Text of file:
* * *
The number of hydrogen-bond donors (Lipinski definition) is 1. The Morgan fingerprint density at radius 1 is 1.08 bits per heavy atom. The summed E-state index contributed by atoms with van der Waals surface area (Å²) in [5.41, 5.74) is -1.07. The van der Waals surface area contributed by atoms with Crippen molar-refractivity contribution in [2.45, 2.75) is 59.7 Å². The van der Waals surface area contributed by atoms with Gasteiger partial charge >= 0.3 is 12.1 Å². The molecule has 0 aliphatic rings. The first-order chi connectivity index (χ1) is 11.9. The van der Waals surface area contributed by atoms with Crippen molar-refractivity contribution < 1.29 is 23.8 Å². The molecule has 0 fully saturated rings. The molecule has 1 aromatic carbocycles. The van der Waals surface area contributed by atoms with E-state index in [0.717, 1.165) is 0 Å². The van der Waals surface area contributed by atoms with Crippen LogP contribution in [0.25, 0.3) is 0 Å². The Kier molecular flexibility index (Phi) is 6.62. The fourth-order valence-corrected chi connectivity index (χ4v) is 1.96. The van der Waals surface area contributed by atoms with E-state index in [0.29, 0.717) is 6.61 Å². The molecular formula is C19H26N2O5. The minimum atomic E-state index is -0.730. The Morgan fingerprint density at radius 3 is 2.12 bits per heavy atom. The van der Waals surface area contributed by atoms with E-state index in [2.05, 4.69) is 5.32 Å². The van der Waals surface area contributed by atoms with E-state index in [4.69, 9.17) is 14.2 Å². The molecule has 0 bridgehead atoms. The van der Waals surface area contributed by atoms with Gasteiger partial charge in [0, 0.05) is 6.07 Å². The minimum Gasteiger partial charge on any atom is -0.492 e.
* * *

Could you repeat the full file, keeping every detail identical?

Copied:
The number of hydrogen-bond donors (Lipinski definition) is 1. The Morgan fingerprint density at radius 1 is 1.08 bits per heavy atom. The summed E-state index contributed by atoms with van der Waals surface area (Å²) in [5.41, 5.74) is -1.07. The van der Waals surface area contributed by atoms with Crippen molar-refractivity contribution in [2.45, 2.75) is 59.7 Å². The van der Waals surface area contributed by atoms with Gasteiger partial charge >= 0.3 is 12.1 Å². The molecule has 0 aliphatic rings. The first-order chi connectivity index (χ1) is 11.9. The van der Waals surface area contributed by atoms with Crippen molar-refractivity contribution < 1.29 is 23.8 Å². The molecule has 0 fully saturated rings. The molecule has 1 aromatic carbocycles. The van der Waals surface area contributed by atoms with E-state index in [0.717, 1.165) is 0 Å². The van der Waals surface area contributed by atoms with Crippen LogP contribution in [0.25, 0.3) is 0 Å². The Kier molecular flexibility index (Phi) is 6.62. The fourth-order valence-corrected chi connectivity index (χ4v) is 1.96. The van der Waals surface area contributed by atoms with E-state index in [0.29, 0.717) is 6.61 Å². The molecular formula is C19H26N2O5. The minimum atomic E-state index is -0.730. The Morgan fingerprint density at radius 3 is 2.12 bits per heavy atom. The van der Waals surface area contributed by atoms with E-state index in [2.05, 4.69) is 5.32 Å². The van der Waals surface area contributed by atoms with E-state index in [4.69, 9.17) is 14.2 Å². The molecule has 0 bridgehead atoms. The van der Waals surface area contributed by atoms with Gasteiger partial charge in [0, 0.05) is 6.07 Å². The minimum Gasteiger partial charge on any atom is -0.492 e.